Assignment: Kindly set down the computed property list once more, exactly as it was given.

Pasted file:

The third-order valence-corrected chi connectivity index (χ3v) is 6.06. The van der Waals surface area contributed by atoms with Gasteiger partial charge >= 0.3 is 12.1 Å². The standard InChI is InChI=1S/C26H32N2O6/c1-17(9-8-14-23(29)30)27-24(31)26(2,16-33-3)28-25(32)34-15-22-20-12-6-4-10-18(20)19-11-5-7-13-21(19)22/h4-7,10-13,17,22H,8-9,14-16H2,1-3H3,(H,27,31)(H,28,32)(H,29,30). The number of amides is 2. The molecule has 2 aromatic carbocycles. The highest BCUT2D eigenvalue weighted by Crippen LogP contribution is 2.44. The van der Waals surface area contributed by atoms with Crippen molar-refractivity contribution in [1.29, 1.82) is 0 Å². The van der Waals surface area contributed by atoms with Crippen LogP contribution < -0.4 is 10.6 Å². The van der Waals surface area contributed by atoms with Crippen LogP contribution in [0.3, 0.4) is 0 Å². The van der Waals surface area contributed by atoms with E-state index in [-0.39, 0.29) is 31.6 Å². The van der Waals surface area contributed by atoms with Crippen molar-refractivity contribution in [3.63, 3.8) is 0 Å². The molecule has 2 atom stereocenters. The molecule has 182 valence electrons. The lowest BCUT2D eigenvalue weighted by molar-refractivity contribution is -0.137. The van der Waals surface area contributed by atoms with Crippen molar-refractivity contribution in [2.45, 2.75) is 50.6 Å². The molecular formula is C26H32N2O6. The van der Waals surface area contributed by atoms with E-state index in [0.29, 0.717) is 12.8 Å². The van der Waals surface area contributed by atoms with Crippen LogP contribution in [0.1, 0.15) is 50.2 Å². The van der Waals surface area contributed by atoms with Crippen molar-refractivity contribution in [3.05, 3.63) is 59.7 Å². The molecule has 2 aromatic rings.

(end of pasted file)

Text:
The third-order valence-corrected chi connectivity index (χ3v) is 6.06. The van der Waals surface area contributed by atoms with Gasteiger partial charge >= 0.3 is 12.1 Å². The standard InChI is InChI=1S/C26H32N2O6/c1-17(9-8-14-23(29)30)27-24(31)26(2,16-33-3)28-25(32)34-15-22-20-12-6-4-10-18(20)19-11-5-7-13-21(19)22/h4-7,10-13,17,22H,8-9,14-16H2,1-3H3,(H,27,31)(H,28,32)(H,29,30). The number of amides is 2. The molecule has 2 aromatic carbocycles. The highest BCUT2D eigenvalue weighted by Crippen LogP contribution is 2.44. The van der Waals surface area contributed by atoms with Crippen molar-refractivity contribution in [1.29, 1.82) is 0 Å². The van der Waals surface area contributed by atoms with Crippen LogP contribution < -0.4 is 10.6 Å². The van der Waals surface area contributed by atoms with Crippen LogP contribution in [0.3, 0.4) is 0 Å². The van der Waals surface area contributed by atoms with E-state index in [-0.39, 0.29) is 31.6 Å². The van der Waals surface area contributed by atoms with Crippen molar-refractivity contribution in [3.63, 3.8) is 0 Å². The molecule has 2 atom stereocenters. The molecule has 182 valence electrons. The lowest BCUT2D eigenvalue weighted by molar-refractivity contribution is -0.137. The van der Waals surface area contributed by atoms with Crippen molar-refractivity contribution in [2.45, 2.75) is 50.6 Å². The molecular formula is C26H32N2O6. The van der Waals surface area contributed by atoms with E-state index in [0.29, 0.717) is 12.8 Å². The van der Waals surface area contributed by atoms with Crippen LogP contribution in [0.1, 0.15) is 50.2 Å². The van der Waals surface area contributed by atoms with Crippen molar-refractivity contribution in [3.05, 3.63) is 59.7 Å². The molecule has 2 aromatic rings.